YOUNG and older people alike flocked to Newtownards to enjoy the return of the Christmas Market and the big Christmas lights switch on, last weekend.

Dancers as young as three and older musical residents in their seventies were just some of the 200 performers who took to the stage to perform as part of this popular community celebration. A stretch tent provided some shelter from the inclement weather at Conway Square and gave 70 traders the chance to share their wares with a wide array of handmade gifts and local produce. Hailing the event as a massive success, despite the challenging weather conditions, Derek Wright, president of Newtownards Chamber of Trade, said a number of local businesses had reported their ‘busiest trading day of the year’. The large community celebration was organised by the chamber and supported by the council, in recognition of Newtownards winning the prestigious High Street of the Year Award at this year’s High Street Heroes.

Said Mr Wright: “It was a really busy day, with lots of people and a lot of businesses reported it was their busiest trading day. We had over 70 traders in the stretch tent joining our businesses.”

Expressing disappointment that some features such as the trapeze act had to be cancelled due to high winds, he was pleased the town had been able to mark their success as High Street of the Year.

“We have a strong retail offer and this was a celebration of our winning the High Street of the Year award from High Street Heroes,” he said. Acknowledging the tough trading background of the current cost of living crisis, Mr Wright praised the town’s ‘resilience’ saying: “From children aged three years old to men in their seventies playing in a band we had a real mix of community events. It shows Newtownards is a strong community town and everybody gets involved.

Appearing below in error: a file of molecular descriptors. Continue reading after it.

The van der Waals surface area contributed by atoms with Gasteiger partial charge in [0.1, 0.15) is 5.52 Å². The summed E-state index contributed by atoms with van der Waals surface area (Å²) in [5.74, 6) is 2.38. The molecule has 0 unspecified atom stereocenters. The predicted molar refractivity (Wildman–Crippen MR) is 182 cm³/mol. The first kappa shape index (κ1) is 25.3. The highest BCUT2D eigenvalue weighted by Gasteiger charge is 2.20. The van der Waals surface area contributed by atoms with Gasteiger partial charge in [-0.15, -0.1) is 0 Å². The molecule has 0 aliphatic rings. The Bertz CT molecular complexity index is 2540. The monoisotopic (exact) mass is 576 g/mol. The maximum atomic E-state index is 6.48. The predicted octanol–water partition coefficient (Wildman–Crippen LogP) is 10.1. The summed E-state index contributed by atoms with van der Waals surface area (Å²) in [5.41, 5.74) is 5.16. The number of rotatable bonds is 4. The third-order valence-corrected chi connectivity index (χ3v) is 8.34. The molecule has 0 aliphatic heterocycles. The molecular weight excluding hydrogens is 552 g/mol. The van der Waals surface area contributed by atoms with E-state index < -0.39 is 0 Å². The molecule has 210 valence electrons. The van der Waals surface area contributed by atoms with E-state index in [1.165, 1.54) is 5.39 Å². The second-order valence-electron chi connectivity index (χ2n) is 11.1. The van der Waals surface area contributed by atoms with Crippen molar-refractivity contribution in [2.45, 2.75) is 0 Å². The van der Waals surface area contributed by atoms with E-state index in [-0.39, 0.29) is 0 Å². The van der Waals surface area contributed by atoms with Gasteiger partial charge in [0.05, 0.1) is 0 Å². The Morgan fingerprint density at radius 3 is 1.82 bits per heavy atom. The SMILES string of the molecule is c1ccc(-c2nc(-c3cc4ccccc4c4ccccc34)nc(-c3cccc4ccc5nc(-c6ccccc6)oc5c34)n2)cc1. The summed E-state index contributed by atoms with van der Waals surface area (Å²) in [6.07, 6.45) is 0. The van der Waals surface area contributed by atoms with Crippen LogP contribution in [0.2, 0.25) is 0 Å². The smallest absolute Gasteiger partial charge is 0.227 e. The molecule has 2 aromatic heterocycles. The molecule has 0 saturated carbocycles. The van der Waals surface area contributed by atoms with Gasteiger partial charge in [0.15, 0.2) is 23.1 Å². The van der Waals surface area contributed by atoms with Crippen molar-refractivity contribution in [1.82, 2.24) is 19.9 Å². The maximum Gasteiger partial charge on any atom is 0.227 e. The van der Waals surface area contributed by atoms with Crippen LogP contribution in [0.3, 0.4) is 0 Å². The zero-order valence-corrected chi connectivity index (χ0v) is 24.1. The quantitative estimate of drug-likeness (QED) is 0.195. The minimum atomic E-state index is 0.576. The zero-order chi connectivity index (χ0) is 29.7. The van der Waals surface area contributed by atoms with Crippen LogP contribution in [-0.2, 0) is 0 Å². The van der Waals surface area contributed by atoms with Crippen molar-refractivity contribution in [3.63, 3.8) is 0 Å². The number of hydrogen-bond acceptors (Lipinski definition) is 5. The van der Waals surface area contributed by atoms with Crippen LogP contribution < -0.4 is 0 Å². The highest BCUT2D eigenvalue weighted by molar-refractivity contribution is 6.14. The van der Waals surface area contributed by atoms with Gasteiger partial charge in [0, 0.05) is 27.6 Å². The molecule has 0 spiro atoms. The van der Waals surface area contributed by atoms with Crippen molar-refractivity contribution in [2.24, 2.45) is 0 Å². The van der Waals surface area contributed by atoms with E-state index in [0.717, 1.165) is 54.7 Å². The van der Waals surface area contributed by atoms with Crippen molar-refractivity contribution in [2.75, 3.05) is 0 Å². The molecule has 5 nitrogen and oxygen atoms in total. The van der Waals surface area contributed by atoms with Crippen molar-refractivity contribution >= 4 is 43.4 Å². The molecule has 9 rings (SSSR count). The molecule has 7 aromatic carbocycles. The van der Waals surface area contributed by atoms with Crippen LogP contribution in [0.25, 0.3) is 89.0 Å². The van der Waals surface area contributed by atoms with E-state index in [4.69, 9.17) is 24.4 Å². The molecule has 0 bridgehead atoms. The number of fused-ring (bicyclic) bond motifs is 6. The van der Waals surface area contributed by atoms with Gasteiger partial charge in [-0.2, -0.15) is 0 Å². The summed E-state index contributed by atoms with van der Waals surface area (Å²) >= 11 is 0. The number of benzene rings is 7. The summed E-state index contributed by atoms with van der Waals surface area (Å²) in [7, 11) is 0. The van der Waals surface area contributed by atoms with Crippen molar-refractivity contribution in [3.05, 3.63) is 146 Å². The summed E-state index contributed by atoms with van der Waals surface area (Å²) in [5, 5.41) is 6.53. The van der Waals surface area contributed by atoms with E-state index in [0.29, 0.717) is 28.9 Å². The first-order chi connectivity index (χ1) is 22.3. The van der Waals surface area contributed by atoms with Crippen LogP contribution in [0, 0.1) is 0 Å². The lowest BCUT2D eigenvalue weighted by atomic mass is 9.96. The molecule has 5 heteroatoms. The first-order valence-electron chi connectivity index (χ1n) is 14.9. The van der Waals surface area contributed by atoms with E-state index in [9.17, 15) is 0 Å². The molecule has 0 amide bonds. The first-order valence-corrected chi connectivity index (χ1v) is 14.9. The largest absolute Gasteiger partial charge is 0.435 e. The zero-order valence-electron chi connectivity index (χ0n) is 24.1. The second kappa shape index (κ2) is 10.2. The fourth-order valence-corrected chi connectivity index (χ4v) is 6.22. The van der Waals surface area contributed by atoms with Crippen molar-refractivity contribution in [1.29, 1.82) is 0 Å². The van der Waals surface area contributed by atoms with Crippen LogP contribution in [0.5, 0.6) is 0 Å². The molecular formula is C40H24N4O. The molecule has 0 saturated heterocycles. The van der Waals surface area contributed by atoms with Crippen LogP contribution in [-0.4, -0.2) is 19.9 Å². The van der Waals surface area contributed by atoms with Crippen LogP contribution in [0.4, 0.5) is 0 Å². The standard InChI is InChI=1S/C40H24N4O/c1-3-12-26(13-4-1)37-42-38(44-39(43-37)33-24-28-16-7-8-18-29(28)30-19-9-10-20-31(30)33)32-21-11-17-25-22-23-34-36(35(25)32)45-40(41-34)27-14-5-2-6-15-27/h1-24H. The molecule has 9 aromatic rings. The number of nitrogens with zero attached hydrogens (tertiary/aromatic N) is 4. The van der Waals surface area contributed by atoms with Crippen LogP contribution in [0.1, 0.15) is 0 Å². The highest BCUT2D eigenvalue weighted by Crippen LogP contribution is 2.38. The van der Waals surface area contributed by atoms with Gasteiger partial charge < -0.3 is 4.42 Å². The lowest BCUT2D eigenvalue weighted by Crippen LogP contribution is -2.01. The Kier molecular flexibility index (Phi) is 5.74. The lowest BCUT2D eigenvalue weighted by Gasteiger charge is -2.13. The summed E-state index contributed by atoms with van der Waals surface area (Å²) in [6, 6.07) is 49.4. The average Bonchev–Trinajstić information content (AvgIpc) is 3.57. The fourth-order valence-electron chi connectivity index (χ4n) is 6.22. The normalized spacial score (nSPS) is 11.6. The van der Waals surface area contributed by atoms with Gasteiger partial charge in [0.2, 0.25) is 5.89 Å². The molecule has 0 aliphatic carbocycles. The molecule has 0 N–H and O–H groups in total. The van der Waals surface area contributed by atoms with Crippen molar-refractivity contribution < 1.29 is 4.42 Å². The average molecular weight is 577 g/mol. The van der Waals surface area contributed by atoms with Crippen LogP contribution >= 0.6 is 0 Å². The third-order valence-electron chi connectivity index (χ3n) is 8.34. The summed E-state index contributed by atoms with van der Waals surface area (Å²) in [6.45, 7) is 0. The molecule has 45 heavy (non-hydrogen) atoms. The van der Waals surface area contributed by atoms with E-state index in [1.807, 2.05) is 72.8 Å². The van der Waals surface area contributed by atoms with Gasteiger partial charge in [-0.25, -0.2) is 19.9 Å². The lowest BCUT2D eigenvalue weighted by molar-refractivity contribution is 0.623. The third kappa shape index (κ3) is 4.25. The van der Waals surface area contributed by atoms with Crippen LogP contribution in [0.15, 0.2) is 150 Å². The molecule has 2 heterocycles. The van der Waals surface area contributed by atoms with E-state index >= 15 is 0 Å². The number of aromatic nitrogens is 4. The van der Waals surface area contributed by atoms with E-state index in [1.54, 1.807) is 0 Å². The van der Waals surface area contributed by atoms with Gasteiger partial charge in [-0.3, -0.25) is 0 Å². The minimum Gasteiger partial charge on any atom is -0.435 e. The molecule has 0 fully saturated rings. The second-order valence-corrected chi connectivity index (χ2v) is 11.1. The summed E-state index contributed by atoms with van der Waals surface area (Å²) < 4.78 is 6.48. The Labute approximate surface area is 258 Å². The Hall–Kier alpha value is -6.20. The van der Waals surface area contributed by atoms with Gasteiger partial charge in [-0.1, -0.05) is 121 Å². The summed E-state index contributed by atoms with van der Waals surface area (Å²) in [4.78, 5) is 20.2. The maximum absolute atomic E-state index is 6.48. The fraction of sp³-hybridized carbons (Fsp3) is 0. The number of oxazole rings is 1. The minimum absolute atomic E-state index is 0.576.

“The chamber also called on so many volunteers that were helping us out behind the scenes. It is all about getting involved and supporting each other in difficult times.”

The chamber president is hopeful the successful switch on celebration will mark the start of a busy trading season for the town. “Newtownards is now the largest town in the borough. It is a good strong shopping town, with good independent retailers who have been here for a long time. Even some of the people who work in these stores have worked there for 30 or 40 years. “We also have lots of new businesses, people who are working very hard. We would ask local people to support local. We are keen to show we have a strong offer with a good mixture of businesses from food to fashion, to furniture with a range of services such as hair and beauty. There are lots of reasons to come to Newtownards.”

With an array of convenient town centre car parks also on offer, Mr Wright said local businesses are now attracting visitors from across the province, from as far afield as Lisburn and beyond, as well as their regular customers. Looking to the future, Mr Wright is keen to incorporate a fixed cover for Conway Square into the fabric of the town. He said: “This is the first time we had a stretch tent for Newtownards and it changed the whole look of the place. It demonstrates what we are looking for in the future is a fixed covering for Conway Square.

“This will allow events to be held in the shelter from Northern Ireland weather. The chamber is working very hard on that as part of the future of Newtownards. They are very popular in European towns and cities and transformed areas into more of a plaza. Retail has changed in the last 10 years and we have to adapt and keep strong.”